More than twenty years after the OJ Simpson trial, a kind of rough justice has been served. Mark Fuhrman, the homicide detective accused of evidence tampering and convicted of perjury, rose from the ashes to write a series of investigative books, one leading to the capture of a young teen’s rapist and killer.* By contrast, OJ Simpson wound up behind bars on charges unrelated to the murders of Ron Goldman and Nicole Brown Simpson. What went around in 1994 seemed to come around again, in a peculiar kind of do-over.
For anyone trying to understand present-day race relations in America, the OJ Simpson case is a jagged piece of the puzzle. Murder in Brentwood, first published three years after the trial, is a plainly written presentation of facts with supporting crime-scene documentation that allows readers the freedom to interpret what happened for themselves. Although much of the police work on the case was questioned, know this: Mark Fuhrman’s extensive crime-scene notes were not used, several pieces of evidence he noted were ignored, and his partner Brad Roberts was never called to the stand. Fuhrman makes a credible argument that had Roberts been called, the prosecution could have won the case.
As an author, Fuhrman relays information in the basic writing style taught at Los Angeles Police Academy where he graduated second in his class. He avoids hype and hearsay, without soap opera embellishment of the kind that permeated televised reports at the time. His crime scene notes and other documentation are faithfully reproduced in the book including original search warrants and stab-wound reports.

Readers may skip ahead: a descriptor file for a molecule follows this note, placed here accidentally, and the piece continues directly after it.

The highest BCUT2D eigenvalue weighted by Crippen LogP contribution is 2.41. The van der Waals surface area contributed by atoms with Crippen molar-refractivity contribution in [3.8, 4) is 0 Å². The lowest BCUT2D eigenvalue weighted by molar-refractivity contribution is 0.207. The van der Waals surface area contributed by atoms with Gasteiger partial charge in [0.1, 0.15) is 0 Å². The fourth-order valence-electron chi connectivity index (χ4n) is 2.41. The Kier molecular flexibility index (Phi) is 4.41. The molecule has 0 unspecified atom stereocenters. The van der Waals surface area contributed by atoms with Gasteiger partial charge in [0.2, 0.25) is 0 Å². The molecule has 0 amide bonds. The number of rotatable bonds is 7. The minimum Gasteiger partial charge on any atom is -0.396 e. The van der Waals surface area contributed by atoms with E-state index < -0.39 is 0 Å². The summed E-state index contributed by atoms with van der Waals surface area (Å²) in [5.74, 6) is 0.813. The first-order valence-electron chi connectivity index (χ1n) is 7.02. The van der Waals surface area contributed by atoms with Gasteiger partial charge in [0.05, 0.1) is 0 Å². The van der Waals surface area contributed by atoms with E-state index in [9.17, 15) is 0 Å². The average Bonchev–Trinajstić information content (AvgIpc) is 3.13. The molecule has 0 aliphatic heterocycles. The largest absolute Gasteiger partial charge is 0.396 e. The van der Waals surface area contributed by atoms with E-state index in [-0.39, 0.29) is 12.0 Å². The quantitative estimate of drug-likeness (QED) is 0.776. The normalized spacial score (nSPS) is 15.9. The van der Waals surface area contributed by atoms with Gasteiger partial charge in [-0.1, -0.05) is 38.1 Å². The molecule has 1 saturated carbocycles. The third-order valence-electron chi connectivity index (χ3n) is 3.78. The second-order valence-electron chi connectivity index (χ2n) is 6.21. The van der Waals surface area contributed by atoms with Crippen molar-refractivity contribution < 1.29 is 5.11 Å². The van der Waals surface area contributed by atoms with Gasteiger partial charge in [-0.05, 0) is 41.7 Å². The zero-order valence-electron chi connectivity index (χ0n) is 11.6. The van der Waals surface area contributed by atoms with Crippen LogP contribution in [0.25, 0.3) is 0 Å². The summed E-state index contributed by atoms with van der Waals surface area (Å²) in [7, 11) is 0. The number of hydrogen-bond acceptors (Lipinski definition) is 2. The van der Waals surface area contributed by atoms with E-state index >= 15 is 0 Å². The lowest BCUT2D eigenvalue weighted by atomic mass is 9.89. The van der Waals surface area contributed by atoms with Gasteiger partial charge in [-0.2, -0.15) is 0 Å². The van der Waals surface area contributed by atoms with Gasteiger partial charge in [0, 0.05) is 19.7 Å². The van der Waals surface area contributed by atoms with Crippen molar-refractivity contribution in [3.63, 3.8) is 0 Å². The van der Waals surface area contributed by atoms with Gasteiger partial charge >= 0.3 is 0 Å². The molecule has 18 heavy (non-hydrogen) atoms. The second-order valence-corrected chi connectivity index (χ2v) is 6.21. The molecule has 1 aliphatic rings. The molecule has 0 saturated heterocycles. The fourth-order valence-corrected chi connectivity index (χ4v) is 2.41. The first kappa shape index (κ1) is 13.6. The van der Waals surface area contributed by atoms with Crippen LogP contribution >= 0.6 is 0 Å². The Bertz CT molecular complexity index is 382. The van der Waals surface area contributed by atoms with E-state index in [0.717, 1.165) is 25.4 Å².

What Murder in Brentwood clearly illustrates in hindsight is the powerful wish of many not to drink from the cup that would poison OJ Simpson’s iconic reputation. A shaken nation needed OJ on his pedestal. The collective will was not there to pull him down. That lack of will arguably weakened the judge, just as it did the prosecutors, while the omnipresent glare of publicity distracted and confused them.
Undoubtedly, there was something else on everyone’s minds the night of the murders and throughout the trial—the specter of Los Angeles bursting into furious flames with one tiny misstep, just as it had done two years earlier after the Rodney King verdict. Fear of race riots glowered over the proceedings like low-hanging storm clouds, but went unaddressed by the defense, the prosecution and the judge, all of whom had to give the appearance of conducting the trial like any other. But it wasn’t just any trial. It was taking place under intense scrutiny with an omnipresent threat of city-wide violence, even nation-wide violence, should the verdict clash with OJ’s celebrity narrative.
Meanwhile, somebody had to pay. Even if the murders of Ron Goldman and Nicole Brown Simpson went unsolved.
Despite unproven claims of evidence tampering, Fuhrman’s career was destroyed. His own team, the prosecution, placed him in a position to be cross-examined on race-relations grounds. Whether they did this consciously or unconsciously is a question for psychologists. Prosecutor Christopher Darden, in particular, seemed deeply conflicted, saying, “My responsibilities as a prosecutor clearly told me to take this case. But I had other responsibilities as a black man, and they were difficult to sort out.”
The damage was done. The defense dug deep and found that Fuhrman had used racial epithets on tape in the course of make-believe screenwriting exercises with a professional writer. In his final summation to the jury, Johnny Cochran ignored Fuhrman’s years of service protecting black residents on the streets of South Central, using inflated slurs like, “a genocidal racist… America’s worst nightmare, the personification of evil.” A satellite trial was ordered and Fuhrman was kicked off the LAPD, fined and placed on probation. OJ returned to the golf course, a free man.
Over the years many people have changed what they think of OJ Simpson. A fresh look at Murder in Brentwood may change what they think of Mark Fuhrman too.
* Fuhrman, Mark. Murder in Greenwich. (William Morrow, 1998)
Original CBC review by Elaine Ash. Elaine Ash is a book editor and biographer — learn more at www.ashedits.wordpress.com.
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